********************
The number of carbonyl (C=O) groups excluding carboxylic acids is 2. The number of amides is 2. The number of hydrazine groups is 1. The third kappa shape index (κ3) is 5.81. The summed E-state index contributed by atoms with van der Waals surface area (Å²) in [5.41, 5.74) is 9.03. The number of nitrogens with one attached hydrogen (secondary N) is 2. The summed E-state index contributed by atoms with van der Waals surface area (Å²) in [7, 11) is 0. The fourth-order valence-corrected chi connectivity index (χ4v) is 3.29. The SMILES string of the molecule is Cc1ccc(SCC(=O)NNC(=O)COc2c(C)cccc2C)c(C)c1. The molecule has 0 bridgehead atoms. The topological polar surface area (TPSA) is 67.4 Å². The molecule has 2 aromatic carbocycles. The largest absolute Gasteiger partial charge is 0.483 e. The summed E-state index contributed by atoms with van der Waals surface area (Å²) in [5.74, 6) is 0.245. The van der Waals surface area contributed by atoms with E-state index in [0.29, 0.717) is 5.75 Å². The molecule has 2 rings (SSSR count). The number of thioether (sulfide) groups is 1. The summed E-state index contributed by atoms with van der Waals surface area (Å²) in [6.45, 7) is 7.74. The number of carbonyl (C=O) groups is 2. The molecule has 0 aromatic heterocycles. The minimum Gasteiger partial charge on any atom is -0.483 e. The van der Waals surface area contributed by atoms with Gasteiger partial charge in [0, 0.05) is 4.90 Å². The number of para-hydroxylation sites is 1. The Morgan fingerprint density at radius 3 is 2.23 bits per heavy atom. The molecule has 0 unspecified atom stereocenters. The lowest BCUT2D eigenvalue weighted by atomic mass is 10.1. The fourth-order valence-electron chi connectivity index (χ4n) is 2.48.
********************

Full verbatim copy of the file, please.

The number of carbonyl (C=O) groups excluding carboxylic acids is 2. The number of amides is 2. The number of hydrazine groups is 1. The third kappa shape index (κ3) is 5.81. The summed E-state index contributed by atoms with van der Waals surface area (Å²) in [5.41, 5.74) is 9.03. The number of nitrogens with one attached hydrogen (secondary N) is 2. The summed E-state index contributed by atoms with van der Waals surface area (Å²) in [7, 11) is 0. The fourth-order valence-corrected chi connectivity index (χ4v) is 3.29. The SMILES string of the molecule is Cc1ccc(SCC(=O)NNC(=O)COc2c(C)cccc2C)c(C)c1. The molecule has 0 bridgehead atoms. The topological polar surface area (TPSA) is 67.4 Å². The molecule has 2 aromatic carbocycles. The largest absolute Gasteiger partial charge is 0.483 e. The summed E-state index contributed by atoms with van der Waals surface area (Å²) in [5.74, 6) is 0.245. The van der Waals surface area contributed by atoms with E-state index in [0.29, 0.717) is 5.75 Å². The molecule has 2 rings (SSSR count). The number of thioether (sulfide) groups is 1. The summed E-state index contributed by atoms with van der Waals surface area (Å²) in [6.45, 7) is 7.74. The number of carbonyl (C=O) groups is 2. The molecule has 0 aromatic heterocycles. The minimum Gasteiger partial charge on any atom is -0.483 e. The van der Waals surface area contributed by atoms with Gasteiger partial charge in [0, 0.05) is 4.90 Å². The number of para-hydroxylation sites is 1. The Morgan fingerprint density at radius 3 is 2.23 bits per heavy atom. The molecule has 0 unspecified atom stereocenters. The lowest BCUT2D eigenvalue weighted by atomic mass is 10.1. The fourth-order valence-electron chi connectivity index (χ4n) is 2.48.